I am fortunate to have my husband there to keep me sane, but also help with the baby as much as he did. In two hour spurts (which was her feeding schedule, literally, on the dot), he walked around and played with her, as I hunkered down to edit, and struggled to stay awake. The baby would be in the bassinet beside me, I would be swaying her and editing at midnight. I must admit, sleep deprivation makes some strange sentence constructs.
Four months of several editing sessions and design decisions produced my novel that I never thought would look so good!
Now, I am published, and my little girl is 8 months old. It has become easier to focus on 'book stuff'. We cuddle and I can finish writing the rest of this trilogy, as well as work on my other books. As I write this, she is sleeping beside me, wanting nothing more than to snuggle and keep warm (Saskatchewan winters, am I right?). It's been a wild journey becoming a mother and fully realized author all within a single year. Though it's been tough and a change in pace, I wouldn't change how we got here for anything! I'm glad I chose to continue with publishing. I know, if I had waited again, it may have never happened.
Do you find it strange that an author was at one time unable to read or write? It is strange to think back to a past me that once looked at letters on a page and just couldn't fathom being able to read that 200 page novel, or write that simple essay for my grade 7 teacher. It's amazing how I struggled so much, and yet, now I find myself enjoying the charm of writing a simple, yet, beautiful sentence. By no means am I a genius with words, and I for sure still struggle with grammatical correctness (I wish to believe that I am not alone in this), but I can find tranquility by writing my ideas on paper.
Reading never came easily for me. It was frustrating and more of a burden than anything. I would do everything I could to avoid reading to prevent my classmates, family, and teachers from finding out that I just... couldn't. I almost failed a couple of grades because of my poor English skills (along with math, though, that continues to be a problem). I vividly remember a time when I was in the older grades, when we would read to our younger student 'buddy', and as we sat in the hallway near the exit doors, all I wanted to do was run away through those doors because I was slow and struggled with the words. My 'buddy' mocked me and asked why I wasn't able to read out loud properly?
I went through speech therapy, my parents got me the Phonics game, and I had a psychologist speak with me. No matter what I tried, I looked at the words on a page, and nothing clicked. Yet, my imagination soared. All of these ideas swirled around in my mind, only needing a way to escape and be put onto paper. So, at 13, that is what I did. I put pen to paper and started to write The Egyptian Heir, and Cassandra Waters entered my life.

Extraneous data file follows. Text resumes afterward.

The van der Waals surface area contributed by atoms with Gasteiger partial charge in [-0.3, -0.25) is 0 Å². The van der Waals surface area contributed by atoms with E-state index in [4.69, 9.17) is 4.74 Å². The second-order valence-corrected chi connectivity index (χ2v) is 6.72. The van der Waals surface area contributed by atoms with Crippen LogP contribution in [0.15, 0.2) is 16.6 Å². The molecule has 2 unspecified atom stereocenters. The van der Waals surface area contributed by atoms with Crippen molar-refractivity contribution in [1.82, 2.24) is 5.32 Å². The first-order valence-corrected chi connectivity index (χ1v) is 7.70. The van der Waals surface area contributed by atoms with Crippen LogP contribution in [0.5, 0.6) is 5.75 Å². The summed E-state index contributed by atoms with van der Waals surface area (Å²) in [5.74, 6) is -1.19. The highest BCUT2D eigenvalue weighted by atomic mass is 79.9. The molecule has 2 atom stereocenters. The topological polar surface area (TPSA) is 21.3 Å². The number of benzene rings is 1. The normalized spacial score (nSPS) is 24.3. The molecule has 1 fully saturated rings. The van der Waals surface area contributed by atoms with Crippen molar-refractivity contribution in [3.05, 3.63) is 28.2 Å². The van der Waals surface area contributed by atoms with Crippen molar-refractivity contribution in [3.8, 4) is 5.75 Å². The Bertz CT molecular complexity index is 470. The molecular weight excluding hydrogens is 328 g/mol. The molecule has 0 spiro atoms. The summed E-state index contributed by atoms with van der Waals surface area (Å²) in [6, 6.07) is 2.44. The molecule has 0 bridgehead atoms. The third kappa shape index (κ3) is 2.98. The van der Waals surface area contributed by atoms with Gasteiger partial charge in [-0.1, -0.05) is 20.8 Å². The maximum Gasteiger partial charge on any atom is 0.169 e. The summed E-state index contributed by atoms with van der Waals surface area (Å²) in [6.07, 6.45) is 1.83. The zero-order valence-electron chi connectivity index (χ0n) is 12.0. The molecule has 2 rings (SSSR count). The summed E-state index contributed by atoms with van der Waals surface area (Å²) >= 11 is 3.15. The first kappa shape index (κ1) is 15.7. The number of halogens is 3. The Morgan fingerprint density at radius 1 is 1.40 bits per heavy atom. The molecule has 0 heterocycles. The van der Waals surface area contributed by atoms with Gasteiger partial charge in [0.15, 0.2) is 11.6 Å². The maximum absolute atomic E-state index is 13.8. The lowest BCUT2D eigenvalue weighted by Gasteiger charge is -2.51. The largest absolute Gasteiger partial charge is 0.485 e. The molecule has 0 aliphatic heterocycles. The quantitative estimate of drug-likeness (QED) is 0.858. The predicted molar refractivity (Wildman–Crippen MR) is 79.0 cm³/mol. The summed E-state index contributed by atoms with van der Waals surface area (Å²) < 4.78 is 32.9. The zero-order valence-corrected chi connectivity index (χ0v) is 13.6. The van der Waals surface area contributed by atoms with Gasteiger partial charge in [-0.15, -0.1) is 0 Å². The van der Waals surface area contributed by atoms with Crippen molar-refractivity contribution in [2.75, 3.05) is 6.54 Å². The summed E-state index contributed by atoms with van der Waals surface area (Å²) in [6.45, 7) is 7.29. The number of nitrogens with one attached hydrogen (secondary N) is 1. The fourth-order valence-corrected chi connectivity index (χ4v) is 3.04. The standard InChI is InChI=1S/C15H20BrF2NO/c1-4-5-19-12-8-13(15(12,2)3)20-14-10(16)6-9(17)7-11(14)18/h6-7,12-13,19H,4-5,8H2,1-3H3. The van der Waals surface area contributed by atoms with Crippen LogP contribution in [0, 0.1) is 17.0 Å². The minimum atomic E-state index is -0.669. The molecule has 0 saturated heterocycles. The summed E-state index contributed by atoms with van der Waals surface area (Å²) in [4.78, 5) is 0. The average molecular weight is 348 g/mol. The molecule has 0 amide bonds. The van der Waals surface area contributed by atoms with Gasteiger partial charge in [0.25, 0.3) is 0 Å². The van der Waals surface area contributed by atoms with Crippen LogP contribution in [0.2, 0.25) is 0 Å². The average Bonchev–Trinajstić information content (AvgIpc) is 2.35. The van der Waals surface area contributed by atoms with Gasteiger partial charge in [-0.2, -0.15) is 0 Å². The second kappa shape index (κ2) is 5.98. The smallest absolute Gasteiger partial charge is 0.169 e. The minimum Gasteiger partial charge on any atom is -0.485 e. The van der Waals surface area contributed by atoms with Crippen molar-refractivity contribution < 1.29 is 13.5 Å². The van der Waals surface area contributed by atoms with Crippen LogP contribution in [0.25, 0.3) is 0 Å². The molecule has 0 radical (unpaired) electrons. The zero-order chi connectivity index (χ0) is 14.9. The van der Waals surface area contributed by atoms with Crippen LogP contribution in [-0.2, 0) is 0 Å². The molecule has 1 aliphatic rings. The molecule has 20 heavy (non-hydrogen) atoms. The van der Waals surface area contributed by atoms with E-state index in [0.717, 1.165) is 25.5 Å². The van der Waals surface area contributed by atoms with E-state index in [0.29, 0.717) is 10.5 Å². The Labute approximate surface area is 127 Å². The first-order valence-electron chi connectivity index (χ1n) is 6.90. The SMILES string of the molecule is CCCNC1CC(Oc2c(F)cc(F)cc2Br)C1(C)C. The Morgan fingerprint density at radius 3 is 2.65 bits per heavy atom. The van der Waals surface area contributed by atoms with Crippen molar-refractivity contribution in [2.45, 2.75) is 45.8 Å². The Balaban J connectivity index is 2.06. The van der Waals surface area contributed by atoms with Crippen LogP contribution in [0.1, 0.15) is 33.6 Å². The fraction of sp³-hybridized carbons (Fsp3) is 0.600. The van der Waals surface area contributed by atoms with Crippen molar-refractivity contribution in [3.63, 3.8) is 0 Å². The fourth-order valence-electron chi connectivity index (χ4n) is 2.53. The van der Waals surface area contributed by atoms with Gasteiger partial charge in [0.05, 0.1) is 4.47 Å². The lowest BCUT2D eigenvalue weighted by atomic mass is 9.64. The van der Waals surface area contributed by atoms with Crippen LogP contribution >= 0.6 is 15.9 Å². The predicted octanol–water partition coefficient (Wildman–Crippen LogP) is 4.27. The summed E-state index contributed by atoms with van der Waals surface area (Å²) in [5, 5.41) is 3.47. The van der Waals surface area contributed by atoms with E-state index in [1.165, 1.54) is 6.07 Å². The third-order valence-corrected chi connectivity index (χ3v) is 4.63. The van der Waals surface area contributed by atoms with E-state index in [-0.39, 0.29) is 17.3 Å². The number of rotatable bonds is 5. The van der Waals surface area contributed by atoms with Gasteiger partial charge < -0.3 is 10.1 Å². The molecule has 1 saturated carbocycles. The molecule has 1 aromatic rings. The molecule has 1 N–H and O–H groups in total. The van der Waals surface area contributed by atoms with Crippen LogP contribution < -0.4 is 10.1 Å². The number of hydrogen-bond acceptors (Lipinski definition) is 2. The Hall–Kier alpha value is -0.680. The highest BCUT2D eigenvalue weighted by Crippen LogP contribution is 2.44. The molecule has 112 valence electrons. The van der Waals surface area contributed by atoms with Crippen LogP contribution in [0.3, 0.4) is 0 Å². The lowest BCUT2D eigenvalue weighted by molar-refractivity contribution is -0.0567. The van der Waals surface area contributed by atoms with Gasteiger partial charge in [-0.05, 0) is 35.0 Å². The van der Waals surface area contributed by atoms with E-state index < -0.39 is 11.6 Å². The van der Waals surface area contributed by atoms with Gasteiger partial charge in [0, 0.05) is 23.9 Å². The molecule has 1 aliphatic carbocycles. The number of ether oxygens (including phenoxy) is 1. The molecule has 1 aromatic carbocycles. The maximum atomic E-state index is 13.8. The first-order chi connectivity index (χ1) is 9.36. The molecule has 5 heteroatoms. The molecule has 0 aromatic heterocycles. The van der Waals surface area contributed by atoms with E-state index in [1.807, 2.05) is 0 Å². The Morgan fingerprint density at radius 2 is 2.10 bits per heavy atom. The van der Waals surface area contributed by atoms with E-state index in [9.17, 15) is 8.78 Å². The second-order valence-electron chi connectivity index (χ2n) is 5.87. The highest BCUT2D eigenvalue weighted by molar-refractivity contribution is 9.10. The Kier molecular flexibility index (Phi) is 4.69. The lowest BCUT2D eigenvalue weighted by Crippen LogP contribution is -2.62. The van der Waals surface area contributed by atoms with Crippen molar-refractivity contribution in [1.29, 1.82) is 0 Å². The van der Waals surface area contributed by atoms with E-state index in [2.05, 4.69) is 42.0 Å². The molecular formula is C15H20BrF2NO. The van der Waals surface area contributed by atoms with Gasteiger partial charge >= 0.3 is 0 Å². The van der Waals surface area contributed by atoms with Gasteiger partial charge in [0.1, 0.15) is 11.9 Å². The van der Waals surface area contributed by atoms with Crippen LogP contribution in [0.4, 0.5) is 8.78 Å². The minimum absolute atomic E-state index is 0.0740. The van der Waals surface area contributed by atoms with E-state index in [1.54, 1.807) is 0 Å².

I had no intent to go any further than this one short story, but, as I wrote about the magnificent strength of this teenage girl who had to overcome her many personal problems, about a boy who turned from being this awful bully to her protector, and some chilling criminals, I learned that I actually enjoyed writing. My reading skills increased significantly. I was able to complete and truly enjoy the Harry Potter series, the Shadow Children series, and the Inheritance series. My family was amazed as I wouldn't be seen for hours because I was in my room reading or writing. Now, I have my first novel published, with two more to come in this trilogy, and many more stories that I can't wait to share.
Writing has brought me into the magnificent worlds of other authors and I've been able to create my own worlds that I'm finally comfortable enough to share with you. If I can offer any encouragement to my fellow readers by explaining this struggle in my life, it would be that I hope that someone will finally do what they love because everyone deserves to be happy. Who knows, maybe, one day, that will become your passion and way of life. You may struggle and it may be hard, but trust me, it is definitely worth it.
Let your imagination soar, and never be scared to take that leap.